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National Journal's Ronald Brownstein Confirms Sailer Strategy
Former Florida governor Jeb Bush was at it again last week, urging the GOP to amnesty illegals in the middle of a recession, ostensibly to appeal to Hispanics who aren't going to vote for the GOP anyway. Obviously, the only conceivable beneficiaries of this suicidal step would be the employers of cheap labor (until the Hispanics bring Latin American socialism with them) and the now partially-Hispanic Bush dynasty itself.
To gauge how staggeringly stupid, or darkly disingenuous, this sort of Hispandering is, we need to get back to the seminal article White Flight by veteran centrist pundit Ronald Brownstein, published in the January 8, 2011 edition of National Journal, a magazine for politics professionals.
"By any standard, white voters' rejection of Democrats in November's elections was daunting and even historic. … In no previous exit poll had Republicans reached 60 percent of the white vote in House races."
What's important here isn't the news, which won't be terribly new to VDARE.com readers. We've been saying for a long time that the Republicans' most practical route to victory is not outreach to unappeasable minorities, but inreach to its own, white, base—VDARE.com Editor Peter Brimelow insists on calling this the"Sailer Strategy"—and, furthermore, that this was how the GOP was winning elections, for example in 2002, 2004 and 2010. Brownstein just confirms that.
What was new about Brownstein's article, however, is the metanews: the concept of "the white vote" is becoming a part of the conventional vocabulary.
As I've been pointing out for, roughly, ever: that development is an inevitable product of the much-celebrated demographic transformation of America.
It's just Game Theory 101. When whites were the vast majority of voters, talking about "the white vote" at the national level was almost as pointless as talking about the "carbon-based life form vote." As whites slowly drop toward minority status, however, political operators will (at least in private) start to think about whites in roughly the same way that they have traditionally thought aboutminority voting blocs.
Consider an example from across space rather than time: Even today, local political consultants in New Hampshire or Idaho don't often wonder amongst themselves how big the white turnout will be. But they do in Mississippi and New Mexico.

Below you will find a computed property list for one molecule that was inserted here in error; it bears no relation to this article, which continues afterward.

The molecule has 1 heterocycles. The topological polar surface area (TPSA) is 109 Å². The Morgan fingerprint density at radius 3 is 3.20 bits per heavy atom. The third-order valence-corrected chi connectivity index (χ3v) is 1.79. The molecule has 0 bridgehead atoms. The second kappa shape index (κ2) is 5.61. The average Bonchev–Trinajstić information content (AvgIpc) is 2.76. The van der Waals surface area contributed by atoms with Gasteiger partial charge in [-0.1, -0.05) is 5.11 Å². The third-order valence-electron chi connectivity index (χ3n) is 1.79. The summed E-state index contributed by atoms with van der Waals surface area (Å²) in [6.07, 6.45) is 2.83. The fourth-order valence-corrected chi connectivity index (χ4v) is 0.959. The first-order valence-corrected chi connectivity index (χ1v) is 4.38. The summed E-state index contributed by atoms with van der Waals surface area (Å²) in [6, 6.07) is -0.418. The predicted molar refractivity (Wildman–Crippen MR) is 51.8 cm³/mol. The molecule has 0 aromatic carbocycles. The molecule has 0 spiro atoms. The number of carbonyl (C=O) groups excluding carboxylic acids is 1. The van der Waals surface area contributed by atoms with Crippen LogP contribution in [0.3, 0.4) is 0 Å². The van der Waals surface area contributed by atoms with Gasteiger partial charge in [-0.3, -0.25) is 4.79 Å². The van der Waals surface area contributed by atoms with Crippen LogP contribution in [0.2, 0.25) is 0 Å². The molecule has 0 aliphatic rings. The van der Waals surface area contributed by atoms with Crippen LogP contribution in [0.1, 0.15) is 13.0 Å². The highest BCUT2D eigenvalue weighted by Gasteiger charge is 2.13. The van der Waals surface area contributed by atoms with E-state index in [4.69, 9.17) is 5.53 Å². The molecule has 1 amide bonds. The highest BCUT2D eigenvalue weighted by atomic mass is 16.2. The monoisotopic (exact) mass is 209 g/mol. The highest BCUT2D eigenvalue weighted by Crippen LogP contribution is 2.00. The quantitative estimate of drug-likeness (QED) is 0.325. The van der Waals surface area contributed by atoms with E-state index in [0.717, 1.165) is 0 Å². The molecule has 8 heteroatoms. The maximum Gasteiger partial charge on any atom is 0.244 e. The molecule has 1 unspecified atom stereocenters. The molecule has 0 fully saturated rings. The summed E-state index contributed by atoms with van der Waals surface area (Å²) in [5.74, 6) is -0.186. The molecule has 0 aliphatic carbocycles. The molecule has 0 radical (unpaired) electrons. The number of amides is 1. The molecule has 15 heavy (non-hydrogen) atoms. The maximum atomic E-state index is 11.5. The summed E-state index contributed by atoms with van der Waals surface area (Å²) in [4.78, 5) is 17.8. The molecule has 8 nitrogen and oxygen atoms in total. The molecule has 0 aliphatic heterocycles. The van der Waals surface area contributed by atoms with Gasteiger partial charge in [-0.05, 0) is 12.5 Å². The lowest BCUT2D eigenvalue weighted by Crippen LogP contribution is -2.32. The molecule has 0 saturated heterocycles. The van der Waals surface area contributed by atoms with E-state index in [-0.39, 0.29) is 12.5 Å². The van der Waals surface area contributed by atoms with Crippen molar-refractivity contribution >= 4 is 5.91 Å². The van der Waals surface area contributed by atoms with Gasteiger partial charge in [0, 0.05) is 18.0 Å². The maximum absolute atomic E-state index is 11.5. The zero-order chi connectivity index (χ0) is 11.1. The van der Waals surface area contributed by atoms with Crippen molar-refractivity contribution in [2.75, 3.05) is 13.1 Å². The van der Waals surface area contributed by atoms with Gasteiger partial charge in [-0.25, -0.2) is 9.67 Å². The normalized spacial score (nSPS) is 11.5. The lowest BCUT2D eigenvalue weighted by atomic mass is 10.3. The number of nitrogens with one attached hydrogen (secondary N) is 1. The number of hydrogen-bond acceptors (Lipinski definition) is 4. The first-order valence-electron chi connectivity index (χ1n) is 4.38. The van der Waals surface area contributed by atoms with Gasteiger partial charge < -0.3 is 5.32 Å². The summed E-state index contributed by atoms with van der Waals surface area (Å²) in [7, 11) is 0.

If you find the racial politics of diverse states more unseemly than the non-racial politics of highly white states, well, perhaps you should have thought of that before starting America down the path toward being New Mexico.
Perhaps the most interesting aspect of Brownstein's article was left more implied than explicit:
"The Hispanic vote for Democrats in House races slipped to 60 percent, compared with about two-thirds for Obama in 2008 … Meanwhile, Republicans, with their 60 percent showing, notched the party's best congressional result among white voters in the history of modern polling."
Which would you rather have: 60 percent of the Hispanic vote or 60 percent of the white vote? Which is an order of magnitude more significant?
(This would actually be a trick question for much of the MainStream Media, which has devoted endless column inches to the Latino Supervote. For the MSM's benefit: according to CNN's exit poll, Hispanics cast about 8%, that's e-i-g-h-t p-e-r c-e-n-t of the total votes in House races in 2010. Whites cast 77%—an order of magnitude larger)
Brownstein's National Journal bought the raw 2010 from the Edison-Mitofsky exit poll exit poll data and cross-tabbed it (as I did with the long-lost 2002 exit poll data). Now, we can't trust exit poll data for Hispanics all that much (as we saw in 2004, when the exit people ultimately had to retract their assertions about the Latino vote). Still, it's fascinating that after endless pronouncements in the MSM about how Republicans were dooming themselves in November by supporting the Arizona immigration law, it turns out that the GOP did fair to middling among Hispanic voters.
The unspoken reality: immigration is not that important an issue to Hispanic voters—certainly not anything like as important as it is to would-be Hispanic leaders. Moreover, Hispanics are very seldom thought-leaders in America. So their voting behavior tends to drift along parallel to the trends among whites, just systematically to the left.
Brownstein's article suggested that to win re-election Obama will need to double down on his old high-low strategy of appealing to minorities and fashion-conscious white women. But were Obama's attempts to rally Latinos in the week before the 2010 election, such as his "punish our enemies" demand, truly of net benefit to him? Or did they just alienate more white voters?
In contrast, David Axelrod, who might be described as Obama's Karl Rove, told Brownstein that the Administration's strategy will be, in effect, to try to make whites forget about 2009 and 2010 and act like it's 2008—or, ideally, 2004. Obama will be, once again, the new blank slate for everybody to project their fantasies upon: